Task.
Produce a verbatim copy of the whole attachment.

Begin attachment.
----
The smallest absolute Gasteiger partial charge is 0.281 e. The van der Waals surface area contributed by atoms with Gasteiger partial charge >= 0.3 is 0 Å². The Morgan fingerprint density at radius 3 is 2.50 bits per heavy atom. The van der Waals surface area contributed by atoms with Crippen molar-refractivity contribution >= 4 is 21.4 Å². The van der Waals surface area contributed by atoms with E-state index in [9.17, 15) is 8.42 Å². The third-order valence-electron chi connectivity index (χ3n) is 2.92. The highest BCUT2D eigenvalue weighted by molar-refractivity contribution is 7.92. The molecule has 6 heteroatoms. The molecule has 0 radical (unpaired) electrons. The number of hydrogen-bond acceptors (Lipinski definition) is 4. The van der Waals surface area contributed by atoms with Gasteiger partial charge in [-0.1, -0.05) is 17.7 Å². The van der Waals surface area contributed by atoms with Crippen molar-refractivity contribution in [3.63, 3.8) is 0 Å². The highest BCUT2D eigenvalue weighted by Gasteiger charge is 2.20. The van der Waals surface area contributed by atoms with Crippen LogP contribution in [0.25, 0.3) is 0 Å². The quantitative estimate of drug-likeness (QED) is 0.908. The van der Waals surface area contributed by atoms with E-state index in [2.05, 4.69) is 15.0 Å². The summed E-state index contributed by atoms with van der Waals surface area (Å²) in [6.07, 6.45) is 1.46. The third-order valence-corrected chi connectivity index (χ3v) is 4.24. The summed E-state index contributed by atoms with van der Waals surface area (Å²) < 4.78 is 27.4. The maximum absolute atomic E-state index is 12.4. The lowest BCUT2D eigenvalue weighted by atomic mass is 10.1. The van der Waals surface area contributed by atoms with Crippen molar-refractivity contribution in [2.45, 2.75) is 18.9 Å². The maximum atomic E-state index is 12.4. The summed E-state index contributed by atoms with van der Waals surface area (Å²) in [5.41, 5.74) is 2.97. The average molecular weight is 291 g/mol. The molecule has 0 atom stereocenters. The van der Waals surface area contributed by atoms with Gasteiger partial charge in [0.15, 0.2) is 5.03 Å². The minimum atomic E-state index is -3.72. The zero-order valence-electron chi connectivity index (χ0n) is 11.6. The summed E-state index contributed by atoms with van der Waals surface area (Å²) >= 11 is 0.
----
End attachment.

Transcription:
The smallest absolute Gasteiger partial charge is 0.281 e. The van der Waals surface area contributed by atoms with Gasteiger partial charge >= 0.3 is 0 Å². The Morgan fingerprint density at radius 3 is 2.50 bits per heavy atom. The van der Waals surface area contributed by atoms with Crippen molar-refractivity contribution >= 4 is 21.4 Å². The van der Waals surface area contributed by atoms with E-state index in [9.17, 15) is 8.42 Å². The third-order valence-electron chi connectivity index (χ3n) is 2.92. The highest BCUT2D eigenvalue weighted by molar-refractivity contribution is 7.92. The molecule has 6 heteroatoms. The molecule has 0 radical (unpaired) electrons. The number of hydrogen-bond acceptors (Lipinski definition) is 4. The van der Waals surface area contributed by atoms with Gasteiger partial charge in [-0.1, -0.05) is 17.7 Å². The van der Waals surface area contributed by atoms with Crippen molar-refractivity contribution in [3.63, 3.8) is 0 Å². The highest BCUT2D eigenvalue weighted by Gasteiger charge is 2.20. The van der Waals surface area contributed by atoms with Crippen LogP contribution in [0.25, 0.3) is 0 Å². The quantitative estimate of drug-likeness (QED) is 0.908. The van der Waals surface area contributed by atoms with E-state index in [2.05, 4.69) is 15.0 Å². The summed E-state index contributed by atoms with van der Waals surface area (Å²) in [6.07, 6.45) is 1.46. The third-order valence-corrected chi connectivity index (χ3v) is 4.24. The summed E-state index contributed by atoms with van der Waals surface area (Å²) < 4.78 is 27.4. The maximum absolute atomic E-state index is 12.4. The lowest BCUT2D eigenvalue weighted by atomic mass is 10.1. The van der Waals surface area contributed by atoms with Crippen molar-refractivity contribution in [2.45, 2.75) is 18.9 Å². The maximum atomic E-state index is 12.4. The summed E-state index contributed by atoms with van der Waals surface area (Å²) in [5.41, 5.74) is 2.97. The average molecular weight is 291 g/mol. The molecule has 0 atom stereocenters. The van der Waals surface area contributed by atoms with Gasteiger partial charge in [0.15, 0.2) is 5.03 Å². The minimum atomic E-state index is -3.72. The zero-order valence-electron chi connectivity index (χ0n) is 11.6. The summed E-state index contributed by atoms with van der Waals surface area (Å²) >= 11 is 0.